Ministers try to break strikes by splitting teachers from the crowd
Some educational union leaders believe it would be possible to agree a deal in these separate talks
Ministers are attempting to split off striking teachers from other public-sector workers as part of a strategy to divide the union movement and prevent further mass walk-outs.
Teachers' leaders are due to sit down with government negotiators today for further talks on the details of a new pension scheme. Sources on both sides said the talks were at an advanced stage and "progressing well".
Ministers are keen to do a deal with at least one set of public-sector workers in an attempt to split the union movement and put pressure on others to accept a deal. That eagerness will only have increased last night as it was reported that police officers in London had been drafted in to ferry people to hospitals in the absence of striking ambulance workers, suggesting the strength and effectiveness of yesterday's strike action was greater than first thought.
The teachers' pension scheme has been identified as one of those where it is easiest to reach agreement and the Treasury may be prepared to make further concessions. Asked if the Government might do a deal with one section of public-sector workers and not others, the Prime Minister's official spokesman said: "It is possible."
Yesterday's strike closed 62 per cent of schools in England and Wales entirely with only 16 per cent operating normally. Ministers accept that the closures had a significant economic impact as parents had to take time off work to look after children. They believe the impact of other striking workers was less.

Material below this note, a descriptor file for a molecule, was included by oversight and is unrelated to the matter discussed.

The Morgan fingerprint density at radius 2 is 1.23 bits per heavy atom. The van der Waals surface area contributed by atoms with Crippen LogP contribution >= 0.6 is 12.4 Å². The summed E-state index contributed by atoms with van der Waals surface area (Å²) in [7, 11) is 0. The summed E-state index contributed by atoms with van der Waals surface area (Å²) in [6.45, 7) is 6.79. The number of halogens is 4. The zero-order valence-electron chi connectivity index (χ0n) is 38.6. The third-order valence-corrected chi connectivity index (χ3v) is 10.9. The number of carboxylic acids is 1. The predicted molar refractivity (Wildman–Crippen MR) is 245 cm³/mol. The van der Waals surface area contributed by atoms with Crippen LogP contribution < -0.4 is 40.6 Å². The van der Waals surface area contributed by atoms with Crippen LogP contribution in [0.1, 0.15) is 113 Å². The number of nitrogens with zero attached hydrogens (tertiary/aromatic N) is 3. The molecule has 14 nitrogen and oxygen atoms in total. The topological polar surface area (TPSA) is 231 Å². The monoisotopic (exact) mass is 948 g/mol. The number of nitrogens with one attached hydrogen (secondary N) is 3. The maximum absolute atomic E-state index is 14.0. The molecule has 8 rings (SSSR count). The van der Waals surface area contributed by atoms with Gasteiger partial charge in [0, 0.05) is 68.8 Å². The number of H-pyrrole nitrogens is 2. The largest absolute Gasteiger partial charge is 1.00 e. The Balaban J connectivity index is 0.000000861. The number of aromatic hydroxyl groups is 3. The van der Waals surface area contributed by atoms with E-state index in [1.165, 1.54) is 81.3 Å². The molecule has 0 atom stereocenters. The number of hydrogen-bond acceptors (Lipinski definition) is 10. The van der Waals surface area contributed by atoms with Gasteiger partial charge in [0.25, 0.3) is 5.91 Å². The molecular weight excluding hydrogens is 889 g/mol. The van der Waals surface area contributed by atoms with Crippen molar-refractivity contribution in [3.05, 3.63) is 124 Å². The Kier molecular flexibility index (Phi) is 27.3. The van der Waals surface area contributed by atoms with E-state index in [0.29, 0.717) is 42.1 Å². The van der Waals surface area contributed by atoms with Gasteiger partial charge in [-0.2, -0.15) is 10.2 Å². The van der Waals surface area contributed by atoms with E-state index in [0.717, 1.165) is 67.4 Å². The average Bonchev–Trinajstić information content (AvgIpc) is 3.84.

The Government claimed only a quarter of civil servants had not turned up for work and just 19 out of 900 Jobcentres had closed. It added that there had been no serious disruption at airports and contingency arrangements appeared to have "worked well".
David Cameron claimed that industrial action was "looking like something of a damp squib". However, the unions said reports from picket lines showed a "huge" turnout, with up to 90 per cent of staff in some departments, including Revenue and Customs, striking. More than 1,000 rallies were held across the UK, including one in central London attended by tens of thousands.
"I have been to pickets around central London and spirits are sky-high," said Mark Serwotka, general secretary of the PCS union.
In a statement to the Commons, the Cabinet Office Minister Francis Maude condemned strikes as "irresponsible, inappropriate and untimely" and said there had been "a low response" from public servants.
But the teachers' strike was well-supported and the Government believes if a deal could be done with them, other workers would find it more difficult to continue with industrial action.
Unison officials – who represent many of the most poorly-paid public-sector workers – admit it will be difficult to call their members out on more strikes due to the financial strain it imposes.
Education union leaders are due to meet civil servants this morning, before going on to have their own summit on how to follow up on yesterday's action. The Schools Minister, Nick Gibb, said he felt progress was being made.
Some union leaders believe it would be possible to agree options in the separate talks over teachers' pensions.
"I think that's what's likely to happen," said Russell Hobby, general secretary of the National Association of Head Teachers. However, they believe Chancellor George Osborne's Autumn Statement has made that harder with his announcement of a further two years of caps on public-sector pay.
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